The IETF takes no position regarding the validity or scope of any intellectual property or other rights that might be claimed to pertain to the implementation or use other technology described in this document or the extent to which any license under such rights might or might not be available; neither does it represent that it has made any effort to identify any such rights. Information on the IETF's procedures with respect to rights in standards-track and standards-related documentation can be found in BCP-11. Copies of claims of rights made available for publication and any assurances of licenses to be made available, or the result of an attempt made to obtain a general license or permission for the use of such proprietary rights by implementers or users of this specification can be obtained from the IETF Secretariat.
The IETF invites any interested party to bring to its attention any copyrights, patents or patent applications, or other proprietary rights that may cover technology that may be required to practice this standard. Please address the information to the IETF Executive Director.
This protocol is the collaborative product of the WebDAV ACL design team: xxx, yyy, zzz. We would like to acknowledge the foundation laid for us by the authors of the WebDAV and HTTP protocols upon which this protocol is layered, and the invaluable feedback from the WebDAV working group.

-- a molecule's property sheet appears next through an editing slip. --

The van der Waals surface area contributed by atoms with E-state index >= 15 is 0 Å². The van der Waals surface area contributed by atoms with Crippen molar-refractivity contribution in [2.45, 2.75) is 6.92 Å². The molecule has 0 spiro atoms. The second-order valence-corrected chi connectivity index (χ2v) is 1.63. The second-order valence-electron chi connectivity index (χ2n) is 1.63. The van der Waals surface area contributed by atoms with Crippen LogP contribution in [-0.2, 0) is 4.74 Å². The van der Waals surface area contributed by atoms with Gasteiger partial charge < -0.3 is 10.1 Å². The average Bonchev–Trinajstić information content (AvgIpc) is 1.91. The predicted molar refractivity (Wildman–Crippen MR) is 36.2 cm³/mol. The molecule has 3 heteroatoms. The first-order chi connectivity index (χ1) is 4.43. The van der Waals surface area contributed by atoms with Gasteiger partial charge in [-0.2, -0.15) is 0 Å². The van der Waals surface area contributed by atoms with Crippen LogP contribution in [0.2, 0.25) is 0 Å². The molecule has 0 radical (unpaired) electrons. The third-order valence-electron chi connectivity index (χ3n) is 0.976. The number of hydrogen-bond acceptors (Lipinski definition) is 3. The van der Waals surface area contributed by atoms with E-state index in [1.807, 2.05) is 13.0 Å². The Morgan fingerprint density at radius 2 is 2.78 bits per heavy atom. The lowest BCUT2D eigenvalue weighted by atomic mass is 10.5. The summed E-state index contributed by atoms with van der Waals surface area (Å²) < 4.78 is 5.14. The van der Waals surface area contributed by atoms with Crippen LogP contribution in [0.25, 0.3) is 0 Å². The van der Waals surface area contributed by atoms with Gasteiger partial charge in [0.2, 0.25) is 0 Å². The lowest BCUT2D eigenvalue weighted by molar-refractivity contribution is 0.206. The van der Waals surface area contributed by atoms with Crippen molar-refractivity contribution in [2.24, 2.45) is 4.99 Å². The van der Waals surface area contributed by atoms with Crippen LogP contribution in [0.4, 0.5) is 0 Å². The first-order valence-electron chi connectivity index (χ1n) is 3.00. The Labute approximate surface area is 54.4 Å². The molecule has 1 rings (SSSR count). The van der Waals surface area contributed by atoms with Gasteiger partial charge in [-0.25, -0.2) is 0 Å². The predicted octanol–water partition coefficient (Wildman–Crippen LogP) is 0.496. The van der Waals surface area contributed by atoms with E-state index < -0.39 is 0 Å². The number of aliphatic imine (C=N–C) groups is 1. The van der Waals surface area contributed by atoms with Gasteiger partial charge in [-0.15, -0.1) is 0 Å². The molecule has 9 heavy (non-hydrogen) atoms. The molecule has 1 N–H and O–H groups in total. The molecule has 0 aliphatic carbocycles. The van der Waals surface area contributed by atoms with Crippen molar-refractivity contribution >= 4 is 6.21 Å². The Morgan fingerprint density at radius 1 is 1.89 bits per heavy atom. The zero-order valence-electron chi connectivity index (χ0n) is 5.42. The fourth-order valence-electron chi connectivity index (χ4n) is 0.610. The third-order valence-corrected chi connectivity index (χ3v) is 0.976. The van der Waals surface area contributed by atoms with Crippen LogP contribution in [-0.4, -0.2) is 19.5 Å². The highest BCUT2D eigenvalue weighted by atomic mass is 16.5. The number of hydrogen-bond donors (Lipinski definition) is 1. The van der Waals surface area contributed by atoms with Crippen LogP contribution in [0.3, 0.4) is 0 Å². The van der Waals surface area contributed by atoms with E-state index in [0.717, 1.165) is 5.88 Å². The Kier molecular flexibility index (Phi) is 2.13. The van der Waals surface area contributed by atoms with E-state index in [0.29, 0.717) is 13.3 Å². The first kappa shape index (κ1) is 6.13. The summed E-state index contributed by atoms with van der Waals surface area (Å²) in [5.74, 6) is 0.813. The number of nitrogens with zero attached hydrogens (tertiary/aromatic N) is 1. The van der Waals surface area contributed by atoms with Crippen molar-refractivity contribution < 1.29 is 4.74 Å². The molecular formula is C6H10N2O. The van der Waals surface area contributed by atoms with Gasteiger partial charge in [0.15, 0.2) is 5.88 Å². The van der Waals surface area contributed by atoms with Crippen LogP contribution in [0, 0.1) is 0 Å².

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[RFC2026] S.Bradner, "The Internet Standards Process", Harvard, 1996, <http://www.ietf.org/rfc/rfc2026.txt>.
[RFC2068] R.Fielding, J.Gettys, J.C.Mogul, H.Frystyk, and T.Berners-Lee, "Hypertext Transfer Protocol -- HTTP/1.1", RFC 2068, U.C. Irvine, DEC, MIT/LCS, 1997, <http://www.ietf.org/rfc/rfc2068.txt >.
[RFC2119] S.Bradner, "Key words for use in RFCs to Indicate Requirement Levels", Harvard, 1997, <http://www.ietf.org/rfc/rfc2119.txt >.
[RFC2518] Y. Goland, E.Whitehead, A.Faizi, S.R.Carter, D.Jensen, "HTTP Extensions for Distributed Authoring - WEBDAV", Microsoft, U.C.Irvine, Netscape, Novell, 1999 <http://www.ietf.org/rfc/rfc2518.txt>.
One Microsoft Way
· Revisit description of Property ACEs to reflect group agreement. Add sample code. Anne will need to update Semantics descriptions to address property ACEs.